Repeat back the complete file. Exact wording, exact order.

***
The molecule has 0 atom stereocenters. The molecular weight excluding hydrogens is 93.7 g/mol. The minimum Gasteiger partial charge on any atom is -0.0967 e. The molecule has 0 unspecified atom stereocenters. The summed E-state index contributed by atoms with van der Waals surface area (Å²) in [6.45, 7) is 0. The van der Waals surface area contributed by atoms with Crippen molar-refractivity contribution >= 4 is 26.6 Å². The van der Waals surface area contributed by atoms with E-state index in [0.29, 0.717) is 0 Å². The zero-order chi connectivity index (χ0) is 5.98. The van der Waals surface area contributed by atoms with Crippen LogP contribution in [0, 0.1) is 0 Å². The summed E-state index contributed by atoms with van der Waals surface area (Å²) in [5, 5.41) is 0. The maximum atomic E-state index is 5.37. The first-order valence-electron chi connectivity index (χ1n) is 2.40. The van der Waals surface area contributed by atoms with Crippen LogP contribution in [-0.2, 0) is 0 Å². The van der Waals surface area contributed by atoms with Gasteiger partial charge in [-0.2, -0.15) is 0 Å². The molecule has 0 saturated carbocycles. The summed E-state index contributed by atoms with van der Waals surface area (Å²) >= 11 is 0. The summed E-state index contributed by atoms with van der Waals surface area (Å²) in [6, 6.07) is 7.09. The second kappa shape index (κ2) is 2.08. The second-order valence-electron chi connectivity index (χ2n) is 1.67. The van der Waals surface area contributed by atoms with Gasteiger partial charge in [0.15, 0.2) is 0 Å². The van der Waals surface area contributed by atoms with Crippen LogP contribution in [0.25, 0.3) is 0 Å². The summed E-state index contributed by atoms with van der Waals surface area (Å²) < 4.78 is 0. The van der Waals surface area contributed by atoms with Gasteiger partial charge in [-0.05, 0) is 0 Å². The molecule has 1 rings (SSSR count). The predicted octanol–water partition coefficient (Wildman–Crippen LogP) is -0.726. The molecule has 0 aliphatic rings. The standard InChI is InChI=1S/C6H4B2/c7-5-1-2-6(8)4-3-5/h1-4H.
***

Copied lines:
The molecule has 0 atom stereocenters. The molecular weight excluding hydrogens is 93.7 g/mol. The minimum Gasteiger partial charge on any atom is -0.0967 e. The molecule has 0 unspecified atom stereocenters. The summed E-state index contributed by atoms with van der Waals surface area (Å²) in [6.45, 7) is 0. The van der Waals surface area contributed by atoms with Crippen molar-refractivity contribution >= 4 is 26.6 Å². The van der Waals surface area contributed by atoms with E-state index in [0.29, 0.717) is 0 Å². The zero-order chi connectivity index (χ0) is 5.98. The van der Waals surface area contributed by atoms with Crippen LogP contribution in [0, 0.1) is 0 Å². The summed E-state index contributed by atoms with van der Waals surface area (Å²) in [5, 5.41) is 0. The maximum atomic E-state index is 5.37. The first-order valence-electron chi connectivity index (χ1n) is 2.40. The van der Waals surface area contributed by atoms with Crippen LogP contribution in [-0.2, 0) is 0 Å². The van der Waals surface area contributed by atoms with Gasteiger partial charge in [-0.2, -0.15) is 0 Å². The molecule has 0 saturated carbocycles. The summed E-state index contributed by atoms with van der Waals surface area (Å²) >= 11 is 0. The summed E-state index contributed by atoms with van der Waals surface area (Å²) in [6, 6.07) is 7.09. The second kappa shape index (κ2) is 2.08. The second-order valence-electron chi connectivity index (χ2n) is 1.67. The van der Waals surface area contributed by atoms with Gasteiger partial charge in [0.15, 0.2) is 0 Å². The van der Waals surface area contributed by atoms with Crippen LogP contribution in [0.25, 0.3) is 0 Å². The summed E-state index contributed by atoms with van der Waals surface area (Å²) < 4.78 is 0. The van der Waals surface area contributed by atoms with Gasteiger partial charge in [-0.05, 0) is 0 Å². The molecule has 1 rings (SSSR count). The predicted octanol–water partition coefficient (Wildman–Crippen LogP) is -0.726. The molecule has 0 aliphatic rings. The standard InChI is InChI=1S/C6H4B2/c7-5-1-2-6(8)4-3-5/h1-4H.